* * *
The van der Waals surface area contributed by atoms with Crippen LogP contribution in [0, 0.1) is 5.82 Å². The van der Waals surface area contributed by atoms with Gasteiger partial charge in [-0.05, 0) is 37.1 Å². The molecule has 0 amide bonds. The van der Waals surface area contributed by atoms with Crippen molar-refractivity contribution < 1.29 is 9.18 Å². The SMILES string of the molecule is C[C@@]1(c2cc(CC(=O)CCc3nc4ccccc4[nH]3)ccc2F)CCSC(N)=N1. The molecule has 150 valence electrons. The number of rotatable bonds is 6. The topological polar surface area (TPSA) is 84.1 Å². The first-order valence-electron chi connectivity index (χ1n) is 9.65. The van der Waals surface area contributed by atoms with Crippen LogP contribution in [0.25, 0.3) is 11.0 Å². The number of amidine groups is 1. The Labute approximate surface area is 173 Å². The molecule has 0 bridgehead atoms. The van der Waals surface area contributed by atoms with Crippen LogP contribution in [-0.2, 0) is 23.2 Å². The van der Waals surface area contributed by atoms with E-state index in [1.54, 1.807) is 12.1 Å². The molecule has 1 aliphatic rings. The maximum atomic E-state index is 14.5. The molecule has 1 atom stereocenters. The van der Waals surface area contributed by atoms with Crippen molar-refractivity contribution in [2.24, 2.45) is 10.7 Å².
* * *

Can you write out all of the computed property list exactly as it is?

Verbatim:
The van der Waals surface area contributed by atoms with Crippen LogP contribution in [0, 0.1) is 5.82 Å². The van der Waals surface area contributed by atoms with Gasteiger partial charge in [-0.05, 0) is 37.1 Å². The molecule has 0 amide bonds. The van der Waals surface area contributed by atoms with Crippen molar-refractivity contribution < 1.29 is 9.18 Å². The SMILES string of the molecule is C[C@@]1(c2cc(CC(=O)CCc3nc4ccccc4[nH]3)ccc2F)CCSC(N)=N1. The molecule has 150 valence electrons. The number of rotatable bonds is 6. The topological polar surface area (TPSA) is 84.1 Å². The first-order valence-electron chi connectivity index (χ1n) is 9.65. The van der Waals surface area contributed by atoms with Crippen LogP contribution in [0.25, 0.3) is 11.0 Å². The number of amidine groups is 1. The Labute approximate surface area is 173 Å². The molecule has 0 bridgehead atoms. The van der Waals surface area contributed by atoms with Crippen LogP contribution in [-0.2, 0) is 23.2 Å². The van der Waals surface area contributed by atoms with E-state index in [1.54, 1.807) is 12.1 Å². The molecule has 1 aliphatic rings. The maximum atomic E-state index is 14.5. The molecule has 1 atom stereocenters. The van der Waals surface area contributed by atoms with Crippen molar-refractivity contribution in [2.24, 2.45) is 10.7 Å².